On November 17, 2021, the U.S. Securities and Exchange Commission (SEC) adopted new Rule 14a-19 and amendments to existing rules under the Securities Exchange Act of 1934 to require the use of “universal” proxy cards in all nonexempt director election contests at publicly traded companies in the U.S. The new “Universal Proxy Rules” contain only slight modifications from rules the SEC first proposed in October 2016, for which the SEC reopened the public comment period during 2021. The rules will take effect for shareholder meetings after August 31, 2022. We expect a significant increase in proxy contest threats once the Universal Proxy Rules go in effect.
Members of Sidley’s Shareholder Activism & Corporate Defense Practice sent a formal comment letter to the SEC regarding the proposed rules — the only letter from a U.S. law firm suggesting material amendments that would protect against the potential for misuse of a mandatory universal proxy system. As we argued previously, the Universal Proxy Rules create the equivalent of “proxy access on steroids.” While comparable to the vacated Rule 14a-11, which allowed shareholders holding at least 3% of a company’s outstanding shares for three years to put dissident directors on the company’s proxy statement, the Universal Proxy Rules confer substantially more significant rights to shareholders without any minimum ownership requirements (i.e., owning only one share for one minute will be sufficient). Although this was a concern voiced by several Commissioners, the SEC proceeded with the adoption of the Universal Proxy Rules as originally proposed. The new rules will reshape the process by which hostile bidders, activist hedge funds, social and environmental activists, and other dissident shareholders may utilize director elections to influence control and policy at public companies.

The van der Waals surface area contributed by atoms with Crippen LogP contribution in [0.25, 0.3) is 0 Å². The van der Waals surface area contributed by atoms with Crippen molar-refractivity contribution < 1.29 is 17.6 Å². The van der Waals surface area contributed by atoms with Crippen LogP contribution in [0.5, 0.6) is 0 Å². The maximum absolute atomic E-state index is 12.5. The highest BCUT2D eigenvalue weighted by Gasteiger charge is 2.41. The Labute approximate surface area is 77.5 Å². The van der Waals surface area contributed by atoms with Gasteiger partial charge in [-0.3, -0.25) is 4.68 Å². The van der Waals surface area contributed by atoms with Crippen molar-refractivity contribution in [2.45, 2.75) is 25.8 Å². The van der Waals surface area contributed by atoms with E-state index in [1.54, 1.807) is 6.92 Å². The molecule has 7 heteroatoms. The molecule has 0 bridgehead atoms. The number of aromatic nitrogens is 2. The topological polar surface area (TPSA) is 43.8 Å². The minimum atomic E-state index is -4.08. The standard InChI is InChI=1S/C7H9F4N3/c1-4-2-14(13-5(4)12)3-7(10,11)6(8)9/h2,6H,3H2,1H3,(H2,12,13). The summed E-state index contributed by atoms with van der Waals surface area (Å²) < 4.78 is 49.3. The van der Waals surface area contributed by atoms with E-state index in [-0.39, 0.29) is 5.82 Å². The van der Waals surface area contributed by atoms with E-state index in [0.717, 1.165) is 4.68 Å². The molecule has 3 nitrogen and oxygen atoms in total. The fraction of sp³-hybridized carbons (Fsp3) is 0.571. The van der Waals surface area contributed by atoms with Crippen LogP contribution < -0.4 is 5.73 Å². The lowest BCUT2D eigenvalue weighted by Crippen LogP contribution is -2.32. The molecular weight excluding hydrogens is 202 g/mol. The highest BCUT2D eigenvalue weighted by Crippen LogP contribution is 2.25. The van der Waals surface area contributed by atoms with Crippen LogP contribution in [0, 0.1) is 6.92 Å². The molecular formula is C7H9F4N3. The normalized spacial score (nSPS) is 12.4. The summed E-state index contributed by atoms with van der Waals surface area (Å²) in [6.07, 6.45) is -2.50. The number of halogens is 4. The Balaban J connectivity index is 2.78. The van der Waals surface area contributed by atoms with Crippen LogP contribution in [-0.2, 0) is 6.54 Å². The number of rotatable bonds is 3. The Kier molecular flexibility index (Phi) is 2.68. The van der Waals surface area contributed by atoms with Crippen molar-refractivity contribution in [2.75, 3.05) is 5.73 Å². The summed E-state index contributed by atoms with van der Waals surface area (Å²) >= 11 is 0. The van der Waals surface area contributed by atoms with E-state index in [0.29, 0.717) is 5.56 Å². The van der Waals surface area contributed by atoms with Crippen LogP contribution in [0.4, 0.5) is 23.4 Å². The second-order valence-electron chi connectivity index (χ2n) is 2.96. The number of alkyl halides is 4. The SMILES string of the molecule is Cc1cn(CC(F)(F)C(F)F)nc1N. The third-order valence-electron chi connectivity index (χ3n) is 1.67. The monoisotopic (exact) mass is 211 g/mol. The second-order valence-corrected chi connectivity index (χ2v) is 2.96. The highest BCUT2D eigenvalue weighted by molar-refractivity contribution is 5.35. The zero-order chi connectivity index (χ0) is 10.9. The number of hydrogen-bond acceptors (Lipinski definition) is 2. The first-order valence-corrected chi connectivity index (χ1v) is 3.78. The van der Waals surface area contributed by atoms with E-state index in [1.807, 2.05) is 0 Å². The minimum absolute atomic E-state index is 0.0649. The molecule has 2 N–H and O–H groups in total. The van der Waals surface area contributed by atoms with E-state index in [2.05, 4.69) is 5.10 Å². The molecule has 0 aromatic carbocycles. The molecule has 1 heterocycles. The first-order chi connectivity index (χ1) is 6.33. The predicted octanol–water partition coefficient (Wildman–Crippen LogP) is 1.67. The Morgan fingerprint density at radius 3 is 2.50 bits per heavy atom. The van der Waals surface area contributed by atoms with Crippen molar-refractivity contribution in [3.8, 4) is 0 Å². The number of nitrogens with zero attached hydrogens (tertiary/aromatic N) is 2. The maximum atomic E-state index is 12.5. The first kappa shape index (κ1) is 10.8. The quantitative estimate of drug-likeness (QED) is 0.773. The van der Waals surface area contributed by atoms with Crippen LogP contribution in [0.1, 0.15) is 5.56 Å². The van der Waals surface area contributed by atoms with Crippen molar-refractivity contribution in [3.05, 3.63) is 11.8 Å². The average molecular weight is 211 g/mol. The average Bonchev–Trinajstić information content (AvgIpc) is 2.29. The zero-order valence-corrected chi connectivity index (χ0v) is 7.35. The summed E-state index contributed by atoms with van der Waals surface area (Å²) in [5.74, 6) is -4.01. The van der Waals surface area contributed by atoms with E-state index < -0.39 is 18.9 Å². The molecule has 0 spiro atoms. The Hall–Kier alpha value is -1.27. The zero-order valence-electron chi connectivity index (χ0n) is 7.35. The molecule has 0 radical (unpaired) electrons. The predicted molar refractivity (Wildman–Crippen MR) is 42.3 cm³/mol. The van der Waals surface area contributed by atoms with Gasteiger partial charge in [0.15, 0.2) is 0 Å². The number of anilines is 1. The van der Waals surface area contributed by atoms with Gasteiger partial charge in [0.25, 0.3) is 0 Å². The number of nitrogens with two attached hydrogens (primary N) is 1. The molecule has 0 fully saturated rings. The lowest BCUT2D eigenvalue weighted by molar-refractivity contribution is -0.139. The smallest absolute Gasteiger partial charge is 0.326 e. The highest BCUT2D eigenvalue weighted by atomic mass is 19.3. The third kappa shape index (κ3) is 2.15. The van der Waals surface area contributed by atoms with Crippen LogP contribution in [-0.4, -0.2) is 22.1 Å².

As the rules will dramatically change the methods by which proxy contests at public companies have been conducted for decades, this Update summarizes the principal mechanics of the Universal Proxy Rules and the implications of the rules for public companies.
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